The pernicious lies of the organization “If Americans Knew.”
Founded in 2001 by Alison Weir, If Americans Knew (IAK) describes itself as a “research and information-dissemination institute” that focuses primarily on “the Israeli-Palestinian conflict, U.S. foreign policy regarding the Middle East, and media coverage of this issue.” The organization's mission — rooted in the premise that the U.S. media are largely infected with a pro-Israel bias — is to “inform and educate the American public on issues of major significance that are unreported, underreported, or misreported.”
IAK asserts that because of what it calls the “Israeli military occupation” of the West Bank and Gaza Strip, Palestinians in those regions “live in an odd and oppressive limbo” where “they have no nation, no citizenship, and no ultimate power over their own lives.” By IAK's telling, “Israel is one of the leading violators” of the Geneva Conventions, “a set of principles instituted after World War II to ensure that civilians would 'never again' suffer as they had under Nazi occupation.” Lamenting that “Palestinians live, basically, in a prison in which Israel holds the keys,” IAK claims that “Israeli forces regularly confiscate private land; imprison individuals without process — including children — and physically abuse them under incarceration; demolish family homes; bulldoze orchards and crops; place entire towns under curfew; destroy shops and businesses; [and] shoot, maim, and kill civilians.”
Arguing that it is only because of “the money and weaponry provided by the United States” that Israel is able to “impos[e] an ethnically discriminatory nation on land that was previously multicultural,” IAK calls for a complete cessation of all U.S. aid to the Jewish state. “American support of the Israeli government,” the group elaborates, “... places us [the U.S.] at war with populations whose desperate plight we are helping to create and … makes us an accomplice to war crimes and an accessory to oppression.” In addition, IAK charges that U.S. economic assistance to Israel not only “prop[s] up a system of discrimination that is antithetical to American principles of equality and democracy,” but also “interferes with American relations with the oil-producing nations” while siphoning vital tax revenues away from “domestic needs.”
In an effort to shield itself from charges of anti-Semitism, IAK is usually careful not to disparage “the Jews” explicitly; instead it typically refers to subsets of Jews such as “the Zionists,” “the Israel lobby,” or “the neocons” whose “dual loyalties” allegedly undermine America's national sovereignty.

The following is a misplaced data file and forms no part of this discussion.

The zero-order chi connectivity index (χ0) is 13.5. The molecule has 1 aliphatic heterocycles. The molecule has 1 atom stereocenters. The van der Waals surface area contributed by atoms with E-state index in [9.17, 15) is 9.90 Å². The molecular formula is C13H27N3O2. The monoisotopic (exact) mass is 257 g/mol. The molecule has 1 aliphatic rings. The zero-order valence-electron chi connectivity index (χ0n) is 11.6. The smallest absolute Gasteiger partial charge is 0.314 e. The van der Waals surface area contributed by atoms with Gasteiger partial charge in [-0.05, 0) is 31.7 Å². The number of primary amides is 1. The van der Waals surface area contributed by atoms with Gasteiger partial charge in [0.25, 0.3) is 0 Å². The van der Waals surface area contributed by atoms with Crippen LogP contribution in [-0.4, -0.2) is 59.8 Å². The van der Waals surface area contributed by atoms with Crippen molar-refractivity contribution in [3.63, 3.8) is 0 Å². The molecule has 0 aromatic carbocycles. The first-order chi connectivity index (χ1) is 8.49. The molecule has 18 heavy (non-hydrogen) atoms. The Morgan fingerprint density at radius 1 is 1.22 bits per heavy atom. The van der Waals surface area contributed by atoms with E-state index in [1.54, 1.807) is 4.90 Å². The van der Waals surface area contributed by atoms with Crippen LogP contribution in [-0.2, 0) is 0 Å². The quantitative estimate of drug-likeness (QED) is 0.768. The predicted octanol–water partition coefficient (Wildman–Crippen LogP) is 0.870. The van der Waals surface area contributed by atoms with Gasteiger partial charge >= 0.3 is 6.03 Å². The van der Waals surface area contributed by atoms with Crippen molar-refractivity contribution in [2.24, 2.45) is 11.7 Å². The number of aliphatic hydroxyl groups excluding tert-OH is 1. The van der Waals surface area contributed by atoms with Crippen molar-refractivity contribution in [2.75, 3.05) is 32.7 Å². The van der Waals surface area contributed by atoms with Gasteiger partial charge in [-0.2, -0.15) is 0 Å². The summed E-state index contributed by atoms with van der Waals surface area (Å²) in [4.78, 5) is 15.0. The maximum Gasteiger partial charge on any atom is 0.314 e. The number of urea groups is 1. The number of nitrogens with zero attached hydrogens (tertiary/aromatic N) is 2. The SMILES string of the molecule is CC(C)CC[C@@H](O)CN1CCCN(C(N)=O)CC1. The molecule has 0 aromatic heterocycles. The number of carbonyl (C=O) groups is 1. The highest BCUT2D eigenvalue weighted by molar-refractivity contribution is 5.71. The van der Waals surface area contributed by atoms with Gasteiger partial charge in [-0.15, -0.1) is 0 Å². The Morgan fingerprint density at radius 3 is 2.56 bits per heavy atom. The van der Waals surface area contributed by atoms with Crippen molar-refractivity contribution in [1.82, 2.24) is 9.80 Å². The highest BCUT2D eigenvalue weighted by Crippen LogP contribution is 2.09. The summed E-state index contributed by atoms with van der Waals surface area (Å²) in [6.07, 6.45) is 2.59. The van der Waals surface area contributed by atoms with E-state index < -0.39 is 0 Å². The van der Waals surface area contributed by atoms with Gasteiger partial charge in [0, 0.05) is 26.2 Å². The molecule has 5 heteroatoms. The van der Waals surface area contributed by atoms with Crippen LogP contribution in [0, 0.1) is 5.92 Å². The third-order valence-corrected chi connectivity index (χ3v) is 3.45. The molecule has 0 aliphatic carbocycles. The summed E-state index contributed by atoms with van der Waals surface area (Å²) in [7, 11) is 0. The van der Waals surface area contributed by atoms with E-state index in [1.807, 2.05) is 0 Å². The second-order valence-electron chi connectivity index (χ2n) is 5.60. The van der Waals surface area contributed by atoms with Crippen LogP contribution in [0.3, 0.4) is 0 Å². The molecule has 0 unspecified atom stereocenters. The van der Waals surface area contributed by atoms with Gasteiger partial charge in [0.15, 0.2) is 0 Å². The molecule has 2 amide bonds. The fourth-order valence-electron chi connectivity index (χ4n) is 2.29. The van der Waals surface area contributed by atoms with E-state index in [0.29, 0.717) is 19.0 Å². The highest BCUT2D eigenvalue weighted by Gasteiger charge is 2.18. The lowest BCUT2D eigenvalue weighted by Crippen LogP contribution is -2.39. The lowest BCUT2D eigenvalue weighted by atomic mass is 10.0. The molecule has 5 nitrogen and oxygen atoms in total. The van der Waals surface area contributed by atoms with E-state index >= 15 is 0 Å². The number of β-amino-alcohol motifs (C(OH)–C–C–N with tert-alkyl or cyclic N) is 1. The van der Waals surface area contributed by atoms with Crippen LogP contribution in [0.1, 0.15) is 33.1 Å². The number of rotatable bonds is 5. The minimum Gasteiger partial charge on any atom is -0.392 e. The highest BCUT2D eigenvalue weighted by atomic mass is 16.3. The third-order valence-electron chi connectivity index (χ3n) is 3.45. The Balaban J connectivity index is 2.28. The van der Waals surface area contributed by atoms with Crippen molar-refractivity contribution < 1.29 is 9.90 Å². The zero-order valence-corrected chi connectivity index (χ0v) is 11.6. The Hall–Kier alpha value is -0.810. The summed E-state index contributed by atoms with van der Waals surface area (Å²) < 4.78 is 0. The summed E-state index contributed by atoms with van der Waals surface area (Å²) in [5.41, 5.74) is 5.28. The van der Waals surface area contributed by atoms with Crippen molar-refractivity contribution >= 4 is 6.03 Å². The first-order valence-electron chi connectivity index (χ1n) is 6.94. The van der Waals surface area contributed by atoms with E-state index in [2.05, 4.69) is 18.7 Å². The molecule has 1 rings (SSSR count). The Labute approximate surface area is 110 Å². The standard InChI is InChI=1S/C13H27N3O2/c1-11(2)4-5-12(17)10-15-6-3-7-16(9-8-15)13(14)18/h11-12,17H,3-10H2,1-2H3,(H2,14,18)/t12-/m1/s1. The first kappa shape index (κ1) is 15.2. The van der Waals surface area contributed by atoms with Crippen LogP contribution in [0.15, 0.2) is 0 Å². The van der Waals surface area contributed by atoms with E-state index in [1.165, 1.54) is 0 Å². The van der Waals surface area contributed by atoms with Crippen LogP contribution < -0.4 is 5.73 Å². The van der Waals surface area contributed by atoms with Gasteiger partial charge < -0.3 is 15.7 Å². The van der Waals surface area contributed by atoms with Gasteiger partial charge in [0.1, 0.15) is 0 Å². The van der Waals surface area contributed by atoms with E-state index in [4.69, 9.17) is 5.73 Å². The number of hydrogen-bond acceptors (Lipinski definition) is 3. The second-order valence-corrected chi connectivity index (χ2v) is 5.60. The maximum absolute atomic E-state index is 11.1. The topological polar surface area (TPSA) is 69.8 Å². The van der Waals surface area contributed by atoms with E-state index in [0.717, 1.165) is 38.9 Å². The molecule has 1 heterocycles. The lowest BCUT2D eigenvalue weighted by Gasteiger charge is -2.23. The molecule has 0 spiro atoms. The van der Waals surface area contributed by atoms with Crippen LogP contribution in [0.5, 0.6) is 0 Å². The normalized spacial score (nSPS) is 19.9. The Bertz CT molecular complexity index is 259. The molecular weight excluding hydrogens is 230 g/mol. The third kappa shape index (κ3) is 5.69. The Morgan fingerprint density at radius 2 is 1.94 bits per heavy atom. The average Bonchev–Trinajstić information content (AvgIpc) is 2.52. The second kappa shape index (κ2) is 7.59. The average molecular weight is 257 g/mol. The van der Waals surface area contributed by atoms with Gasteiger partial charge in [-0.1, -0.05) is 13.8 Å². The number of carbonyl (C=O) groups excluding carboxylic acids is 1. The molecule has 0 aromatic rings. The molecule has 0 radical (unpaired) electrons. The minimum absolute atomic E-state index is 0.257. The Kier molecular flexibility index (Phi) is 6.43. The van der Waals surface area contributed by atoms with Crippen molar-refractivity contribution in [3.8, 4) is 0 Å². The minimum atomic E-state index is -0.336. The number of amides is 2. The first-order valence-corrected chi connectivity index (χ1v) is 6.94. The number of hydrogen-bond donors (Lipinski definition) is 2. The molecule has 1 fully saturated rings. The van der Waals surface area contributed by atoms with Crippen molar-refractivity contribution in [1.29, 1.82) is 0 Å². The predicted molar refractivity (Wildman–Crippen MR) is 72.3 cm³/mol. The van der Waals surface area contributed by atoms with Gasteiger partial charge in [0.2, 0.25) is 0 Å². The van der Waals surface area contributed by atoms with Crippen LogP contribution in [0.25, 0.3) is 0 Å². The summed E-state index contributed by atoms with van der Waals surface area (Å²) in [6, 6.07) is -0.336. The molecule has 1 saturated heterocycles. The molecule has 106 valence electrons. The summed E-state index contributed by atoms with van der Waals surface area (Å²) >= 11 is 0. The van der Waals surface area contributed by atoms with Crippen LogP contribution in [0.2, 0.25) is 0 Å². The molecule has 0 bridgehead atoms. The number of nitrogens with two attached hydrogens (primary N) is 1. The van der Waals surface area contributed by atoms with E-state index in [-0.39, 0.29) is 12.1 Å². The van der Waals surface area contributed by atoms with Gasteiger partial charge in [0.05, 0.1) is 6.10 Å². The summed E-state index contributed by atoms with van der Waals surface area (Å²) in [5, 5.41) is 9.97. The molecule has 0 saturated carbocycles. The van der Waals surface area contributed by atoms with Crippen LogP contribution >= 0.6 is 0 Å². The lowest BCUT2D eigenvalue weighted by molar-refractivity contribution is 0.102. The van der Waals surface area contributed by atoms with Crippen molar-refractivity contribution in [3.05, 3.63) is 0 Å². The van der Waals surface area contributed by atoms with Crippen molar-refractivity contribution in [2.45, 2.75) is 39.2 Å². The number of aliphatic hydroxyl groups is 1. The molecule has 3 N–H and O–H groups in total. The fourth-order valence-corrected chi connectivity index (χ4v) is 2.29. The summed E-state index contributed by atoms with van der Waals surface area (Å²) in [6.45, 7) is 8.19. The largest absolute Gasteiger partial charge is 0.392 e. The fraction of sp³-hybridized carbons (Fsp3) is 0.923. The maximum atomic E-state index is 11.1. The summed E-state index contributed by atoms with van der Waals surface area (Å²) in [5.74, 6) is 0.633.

IAK's account of Israeli history is riddled with biases and falsehoods. For example, the organization maintains that the Second Palestinian Intifada (2000-05) was “sparked when an Israeli general, Ariel Sharon, known for his slaughter of Palestinian civilians throughout his career, [provocatively] visited a Jerusalem holy site, accompanied by over a thousand armed Israeli soldiers” who subsequently overreacted with murderous barbarism to “some Palestinian youths [who] threw stones” at them. This propagandistic account has been thoroughly discredited by historians.
While emphasizing that Palestinian civilians were killed and injured in significantly greater numbers than their Israeli counterparts during the Second Intifada, IAK entirely omits the context in which those deaths occurred. That is, it does not mention that Israel was forced to respond to wave upon wave of Palestinian terrorist attacks deliberately targeting Israeli civilians. Nor does it acknowledge that Israel’s military efforts were aimed exclusively at terrorists, many of whom used private homes and heavily populated areas as bases for their operations, thereby placing civilians in harm’s way.
In its final analysis, IAK describes the Second Intifada as a justified “rebellion” that Palestinians reluctantly launched in response to the relentless “hardship and humiliation” that Israeli abuses had been heaping upon them. The purpose of the rebellion, says IAK, was “to create a nation free from foreign oppression,” similar to the way “the American Revolutionary War” was in essence “the American intifada against Britain.” In IAK's version of events, Palestinians resorted to suicide bombings only because they had concluded, much to their dismay, that “armed resistance ha[d] become necessary – much as Americans supported war after the attack at Pearl Harbor.”
With similar disregard for truth, IAK refers to the 1967 Six Day War as a "Pearl Harbor-like surprise [Israeli] attack on Egypt" — a characterization that, as the Committee for Accuracy in Middle East Reporting in America (CAMERA) notes, “ignores the fact that before Israel's preemptive strike, Egypt expelled UN peacekeepers meant to separate the two sides, provocatively massed its troops on its border with Israel, threatened to destroy the country, and, in an act of war, illegally blockaded the Israeli port of Eilat.”
CAMERA also reports that Weir and IAK routinely “parrot discredited claims that Israel attacks Palestinians with 'mysterious poison gas'”; “cal[l] Israel an 'apartheid nation'”; “describe Palestinian violence as a 'legitimate right and ... moral duty'”; and even “refer to the founding of Israel as the start of a 'holocaust.'”
In the final analysis, IAK's narrative regarding the Arab-Israeli conflict amounts to nothing more than a vast web of pernicious lies. Its intent is to demonize and delegitimize the state of Israel in the public mind, so as to give, ultimately, moral justification for its destruction. Indeed, there exists no stronger evidence of this agenda than IAK's own, candidly articulated support for the Boycott, Divestment, and Sanctions (BDS) movement — a Hamas-inspired initiative that aims to use various forms of public protest, economic pressure, and court rulings to advance the Hamas agenda of permanently destroying Israel as a Jewish nation-state.